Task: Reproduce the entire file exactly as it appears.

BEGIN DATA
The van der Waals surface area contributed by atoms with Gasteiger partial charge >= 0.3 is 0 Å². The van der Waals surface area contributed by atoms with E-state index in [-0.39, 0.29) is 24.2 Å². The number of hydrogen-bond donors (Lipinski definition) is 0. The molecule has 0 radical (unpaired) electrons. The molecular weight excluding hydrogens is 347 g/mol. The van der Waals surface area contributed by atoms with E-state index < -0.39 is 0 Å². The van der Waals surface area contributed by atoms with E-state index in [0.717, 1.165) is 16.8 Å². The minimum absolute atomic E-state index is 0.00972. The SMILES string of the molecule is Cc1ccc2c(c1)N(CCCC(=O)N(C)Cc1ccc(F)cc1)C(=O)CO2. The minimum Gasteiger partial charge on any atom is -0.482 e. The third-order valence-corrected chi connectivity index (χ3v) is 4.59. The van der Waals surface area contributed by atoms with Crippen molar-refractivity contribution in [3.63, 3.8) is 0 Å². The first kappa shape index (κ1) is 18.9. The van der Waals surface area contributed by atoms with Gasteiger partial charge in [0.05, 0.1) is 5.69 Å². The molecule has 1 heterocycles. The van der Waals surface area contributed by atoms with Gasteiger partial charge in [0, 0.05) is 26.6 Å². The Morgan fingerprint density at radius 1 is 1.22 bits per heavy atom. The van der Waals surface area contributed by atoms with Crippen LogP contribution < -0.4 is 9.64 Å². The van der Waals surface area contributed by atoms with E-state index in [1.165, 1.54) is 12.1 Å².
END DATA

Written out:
The van der Waals surface area contributed by atoms with Gasteiger partial charge >= 0.3 is 0 Å². The van der Waals surface area contributed by atoms with E-state index in [-0.39, 0.29) is 24.2 Å². The number of hydrogen-bond donors (Lipinski definition) is 0. The molecule has 0 radical (unpaired) electrons. The molecular weight excluding hydrogens is 347 g/mol. The van der Waals surface area contributed by atoms with E-state index < -0.39 is 0 Å². The van der Waals surface area contributed by atoms with E-state index in [0.717, 1.165) is 16.8 Å². The minimum absolute atomic E-state index is 0.00972. The SMILES string of the molecule is Cc1ccc2c(c1)N(CCCC(=O)N(C)Cc1ccc(F)cc1)C(=O)CO2. The minimum Gasteiger partial charge on any atom is -0.482 e. The third-order valence-corrected chi connectivity index (χ3v) is 4.59. The van der Waals surface area contributed by atoms with Crippen molar-refractivity contribution in [3.63, 3.8) is 0 Å². The first kappa shape index (κ1) is 18.9. The van der Waals surface area contributed by atoms with Gasteiger partial charge in [0.05, 0.1) is 5.69 Å². The molecule has 1 heterocycles. The van der Waals surface area contributed by atoms with Gasteiger partial charge in [0, 0.05) is 26.6 Å². The Morgan fingerprint density at radius 1 is 1.22 bits per heavy atom. The van der Waals surface area contributed by atoms with Crippen LogP contribution < -0.4 is 9.64 Å². The van der Waals surface area contributed by atoms with E-state index in [1.165, 1.54) is 12.1 Å².